Sunday, 19 February 2012
Drained by drama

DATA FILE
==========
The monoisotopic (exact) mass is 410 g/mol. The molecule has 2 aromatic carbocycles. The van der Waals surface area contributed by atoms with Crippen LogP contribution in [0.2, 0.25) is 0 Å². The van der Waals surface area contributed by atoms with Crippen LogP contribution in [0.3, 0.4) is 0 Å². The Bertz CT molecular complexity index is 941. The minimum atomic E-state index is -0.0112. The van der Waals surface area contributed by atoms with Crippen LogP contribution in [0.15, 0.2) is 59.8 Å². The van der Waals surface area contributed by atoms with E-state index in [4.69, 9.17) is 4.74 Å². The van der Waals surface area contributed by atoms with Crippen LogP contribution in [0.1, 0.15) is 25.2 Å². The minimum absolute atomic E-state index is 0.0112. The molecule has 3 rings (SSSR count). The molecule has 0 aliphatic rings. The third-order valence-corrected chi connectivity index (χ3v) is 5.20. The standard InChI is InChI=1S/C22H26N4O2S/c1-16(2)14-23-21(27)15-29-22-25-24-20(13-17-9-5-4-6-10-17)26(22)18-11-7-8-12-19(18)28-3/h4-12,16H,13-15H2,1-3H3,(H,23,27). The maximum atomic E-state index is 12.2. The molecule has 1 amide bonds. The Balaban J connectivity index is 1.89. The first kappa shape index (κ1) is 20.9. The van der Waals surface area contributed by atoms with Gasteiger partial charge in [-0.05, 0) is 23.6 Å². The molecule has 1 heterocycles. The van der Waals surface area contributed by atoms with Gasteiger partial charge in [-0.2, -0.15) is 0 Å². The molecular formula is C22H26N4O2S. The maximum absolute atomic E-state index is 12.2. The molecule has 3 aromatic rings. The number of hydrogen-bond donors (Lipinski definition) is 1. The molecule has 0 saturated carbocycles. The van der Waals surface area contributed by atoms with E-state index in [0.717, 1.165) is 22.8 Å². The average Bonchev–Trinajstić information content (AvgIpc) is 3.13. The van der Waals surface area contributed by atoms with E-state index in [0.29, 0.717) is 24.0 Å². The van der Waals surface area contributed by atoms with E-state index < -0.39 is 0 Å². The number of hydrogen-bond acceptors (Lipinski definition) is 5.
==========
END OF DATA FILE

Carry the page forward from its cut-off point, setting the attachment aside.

I've just returned from a three-day holiday with a friend in Stratford-on-Avon. One of the two plays we saw was "Written on the Heart," a new work by David Edgar which explores the religious controversies surrounding the writing of the King James Bible, whose quatercentenary was celebrated last year. It was gripping stuff: a play of ideas. Two scenes stick in my mind especially. The first depicted William Tyndale, a champion of the Reformation, who translated the New Testament and the Pentateuch into English in the 1520s and 1530s. We witness him speaking to a young Catholic priest in his cell in Flanders shortly before his execution for heresy in 1536. He speaks with engaging missionary fervour about his desire to let every English "plough boy" discover the riches of the Bible. The second is set in a church in Yorkshire in 1586. The Queen's officers, motivated by puritanical zeal, have arrived to deface the statues and smash the stained-glass depiction of saints. The local Lord enters and draws his sword to protect these artifacts in the church of which he is patron. In the ensuing dialogue he realises that he can do nothing to prevent the vandalism - such action would be judged treasonable. A worker climbs a ladder and we hear a window being smashed off-stage. I shuddered and felt very angry, the impotence of the Lord reflecting my own sense of impotence at that moment. The play, like all good drama, invited me to explore my own emotional responses and so to see reality more in the round. I felt thoroughly drained at the end of it!